To Have And Have Not (1944)

One of Humphrey Bogart’s most famous films, and the one where he flirts with Lauren Bacall whenever they are on screen.

This has always been Casablanca Lite, in my book. Both films have heavy atmosphere, quirky characters, a piano-playing pal, Nazis, a world-weary American who doesn’t want to dirty his hands with current politics. To Have And Have Not is just not as original and sentimental as Casablanca, made two years before.

Loosely based on the novel by Ernest Hemingway, the film has a lot of originality, as directed with flair by Howard Hawks. Instead of Cuba, the film took place in Vichy France. William Faulkner was one of the credited writers adapting Hemingway’s novel. Filming began with on only a portion of the completed script, even though it had gone through several full drafts. The script continued to be written during filming, with Hawks and Bogart serving as the script approvers for each day’s shooting. Hemingway originally sold the book to Howard Hughes, before passing to Hawks.

In many ways, To Have And Have Not stands on its own feet, a wartime romance that shows Bogart playing a version of his best character. Whether he is Rick or Steve, he’s the American who can’t keep the war from his business or his personal life. Against his better judgement, he allows himself to get involved in other people’s business, at the risk of his own security. Bogart is the worldly, jaded, tough, but weak for certain kinds of women. He navigates in neutral waters, fiercely independent, but quickly stands up for his friends. These two films established Bogart in action films as one of the first, and most complex anti-heroes. Hard-edged, but putty for a woman with starch who can figure out his code.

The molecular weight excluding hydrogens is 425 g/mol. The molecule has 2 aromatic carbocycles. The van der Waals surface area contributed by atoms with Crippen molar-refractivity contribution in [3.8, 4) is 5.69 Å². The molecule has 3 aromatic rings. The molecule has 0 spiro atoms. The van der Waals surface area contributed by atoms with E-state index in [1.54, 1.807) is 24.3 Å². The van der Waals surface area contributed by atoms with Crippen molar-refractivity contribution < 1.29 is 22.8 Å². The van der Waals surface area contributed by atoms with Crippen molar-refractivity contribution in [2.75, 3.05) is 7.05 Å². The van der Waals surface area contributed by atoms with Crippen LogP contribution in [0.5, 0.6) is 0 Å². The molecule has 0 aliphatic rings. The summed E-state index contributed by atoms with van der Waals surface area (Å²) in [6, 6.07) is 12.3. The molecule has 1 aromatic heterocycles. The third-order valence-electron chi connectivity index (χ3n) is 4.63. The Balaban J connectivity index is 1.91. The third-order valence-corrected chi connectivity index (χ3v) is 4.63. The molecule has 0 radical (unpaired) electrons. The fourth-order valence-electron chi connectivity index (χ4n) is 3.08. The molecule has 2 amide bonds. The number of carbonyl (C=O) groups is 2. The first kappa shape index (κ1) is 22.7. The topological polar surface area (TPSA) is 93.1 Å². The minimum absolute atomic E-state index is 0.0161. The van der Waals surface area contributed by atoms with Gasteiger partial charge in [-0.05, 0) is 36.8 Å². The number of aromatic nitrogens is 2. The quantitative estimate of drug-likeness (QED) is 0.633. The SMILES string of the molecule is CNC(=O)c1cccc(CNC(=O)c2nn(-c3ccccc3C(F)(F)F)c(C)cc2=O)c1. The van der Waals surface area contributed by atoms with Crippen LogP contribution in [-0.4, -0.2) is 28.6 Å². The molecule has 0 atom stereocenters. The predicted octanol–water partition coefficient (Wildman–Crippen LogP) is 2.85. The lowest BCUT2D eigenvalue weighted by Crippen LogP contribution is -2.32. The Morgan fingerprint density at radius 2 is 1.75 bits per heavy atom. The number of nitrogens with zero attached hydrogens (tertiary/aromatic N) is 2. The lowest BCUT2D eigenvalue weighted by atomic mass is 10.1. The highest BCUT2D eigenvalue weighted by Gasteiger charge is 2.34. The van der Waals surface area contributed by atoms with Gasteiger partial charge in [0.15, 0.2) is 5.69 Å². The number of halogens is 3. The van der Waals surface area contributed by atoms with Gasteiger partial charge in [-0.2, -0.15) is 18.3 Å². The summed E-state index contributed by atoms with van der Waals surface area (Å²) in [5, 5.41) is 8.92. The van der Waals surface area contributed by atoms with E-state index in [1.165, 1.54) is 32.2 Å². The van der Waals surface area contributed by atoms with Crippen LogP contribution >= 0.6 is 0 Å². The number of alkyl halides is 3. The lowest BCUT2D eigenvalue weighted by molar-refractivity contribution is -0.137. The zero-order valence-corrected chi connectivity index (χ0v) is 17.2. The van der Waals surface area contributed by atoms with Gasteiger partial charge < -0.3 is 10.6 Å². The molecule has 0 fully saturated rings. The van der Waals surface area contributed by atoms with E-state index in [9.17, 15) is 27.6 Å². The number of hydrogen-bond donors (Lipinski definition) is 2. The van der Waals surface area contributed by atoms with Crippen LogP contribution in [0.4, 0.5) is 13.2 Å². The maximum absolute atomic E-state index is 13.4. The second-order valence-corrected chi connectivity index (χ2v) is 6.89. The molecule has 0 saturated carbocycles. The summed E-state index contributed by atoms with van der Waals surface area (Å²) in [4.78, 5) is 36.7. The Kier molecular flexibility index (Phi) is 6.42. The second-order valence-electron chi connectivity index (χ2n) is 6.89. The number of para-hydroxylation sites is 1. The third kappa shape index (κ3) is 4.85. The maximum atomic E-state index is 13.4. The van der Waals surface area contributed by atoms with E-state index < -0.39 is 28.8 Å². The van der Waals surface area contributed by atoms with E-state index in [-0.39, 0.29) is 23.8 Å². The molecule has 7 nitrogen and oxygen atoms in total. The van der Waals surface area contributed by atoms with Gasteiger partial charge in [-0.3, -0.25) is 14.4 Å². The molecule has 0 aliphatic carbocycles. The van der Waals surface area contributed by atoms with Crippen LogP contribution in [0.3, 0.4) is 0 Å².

In Casablanca, Elsa turned Rick to jelly, broke his heart and stayed buried deep in his soul. In To Have And Have Not, Slim was young, but old beyond her years, disarming Steve from the first time they met. It was her that kissed him first and had all the best lines. Steve was no match for her.

Slim: You know, Steve, you’re not very hard to figure. Only at times. Sometimes I know exactly what you’re going to say – most of the time. The other times [She sits in his lap], the other times you’re just a stinker. [She plants a kiss on his lips]

Steve: What’d you do that for?

Slim: Been wondering whether I’d like it.

Steve: What’s the decision?

Slim: I don’t know yet. [She kisses him again]

Slim: It’s even better when you help.

The first half of the film is the setup for the film’s real narrative. Hawks spends the first hour introducing the characters and winding up the drama, and the fire in the romance. Steve is forced by circumstances to get into the war by helping transport two people for the French resistance. Naturally, things go wrong and a simple haul in his boat gets Steve deeply involved in the action.

The cast includes many fine characters actors including Walter Brennan, who like Bacall, hijacks every scene. Also in the cast are Hoagy Carmichael and Sheldon Leonard.

On the list of Bogart films, where does this one rank? Certainly below Casablanca, The African Queen, The Caine Mutiny, Sahara, The Maltese Falcon, The Treasure of the Sierra Madre, The Big Sleep, Action in the North Atlantic and They Drive By Night.

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